Hence, the present invention as shown and described herein clearly fulfills and meets all the objectives as noted heretofor. For purposes of the present application, applicant has shown and described a preferred embodiment. It is well understood that numerous equivalent structures, combinations of structures, combination of elements and materials are covered within the specification, drawings and appended claims and, therefore, fall both within the scope and the spirit of the present invention.
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|WO2009053005A1 *||Oct 17, 2008||Apr 30, 2009||Schwing Gmbh||Concrete pump with piston lubrication|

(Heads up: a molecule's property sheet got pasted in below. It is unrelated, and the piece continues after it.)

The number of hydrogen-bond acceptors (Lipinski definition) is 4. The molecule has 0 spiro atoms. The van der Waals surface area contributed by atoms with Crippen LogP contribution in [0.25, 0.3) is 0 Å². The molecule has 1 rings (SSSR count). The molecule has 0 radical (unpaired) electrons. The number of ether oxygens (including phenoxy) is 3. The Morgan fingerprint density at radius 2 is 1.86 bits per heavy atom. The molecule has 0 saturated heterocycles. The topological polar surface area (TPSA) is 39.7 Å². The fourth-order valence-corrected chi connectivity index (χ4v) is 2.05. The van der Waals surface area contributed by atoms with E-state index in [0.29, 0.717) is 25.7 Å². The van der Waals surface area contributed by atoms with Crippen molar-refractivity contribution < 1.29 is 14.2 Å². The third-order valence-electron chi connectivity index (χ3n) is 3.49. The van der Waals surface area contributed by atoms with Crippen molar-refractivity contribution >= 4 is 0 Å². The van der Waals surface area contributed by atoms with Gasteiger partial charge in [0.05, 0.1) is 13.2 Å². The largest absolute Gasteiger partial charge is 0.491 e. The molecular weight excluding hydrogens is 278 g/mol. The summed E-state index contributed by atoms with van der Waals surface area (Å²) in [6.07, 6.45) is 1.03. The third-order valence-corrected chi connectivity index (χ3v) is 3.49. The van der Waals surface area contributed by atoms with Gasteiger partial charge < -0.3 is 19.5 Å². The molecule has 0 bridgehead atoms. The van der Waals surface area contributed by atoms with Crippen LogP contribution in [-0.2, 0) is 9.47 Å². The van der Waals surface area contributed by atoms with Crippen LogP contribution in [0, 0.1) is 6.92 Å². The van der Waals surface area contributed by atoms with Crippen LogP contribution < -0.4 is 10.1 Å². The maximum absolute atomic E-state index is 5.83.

|WO2013117047A1 *||Apr 14, 2012||Aug 15, 2013||Hunan Sany Intelligent Control Equipment Co., Ltd||Concrete piston structure, pumping system, and concrete pump|
|U.S. Classification||92/87, 92/182, 92/252, 92/194, 92/240|
|International Classification||F04B53/14, F16J15/56, F04B53/16, F16J9/10, F16J15/46, F04B15/02|
|Cooperative Classification||F16J15/56, F04B53/164, F04B53/143|
|European Classification||F04B53/16C2, F04B53/14P, F16J15/56|
|Aug 1, 1985||AS||Assignment|
Owner name: FIRST CITY NATIONAL BANK OF HOUSTON, 1001 MAIN STR
Free format text: SECURITY INTEREST;ASSIGNOR:WEATHERFORD U.S. , INC.;REEL/FRAME:004442/0268
Effective date: 19850711
|May 10, 1990||AS||Assignment|
Owner name: WEATHERFORD U.S., INC., TEXAS
Free format text: RELEASED BY SECURED PARTY;ASSIGNOR:FIRST CITY, TEXAS-HOUSTON, N.A. (SUCESSOR TO FIRST CITY NATIONALBANK OF HOUSTON N.A.);REEL/FRAME:005296/0388
Effective date: 19900406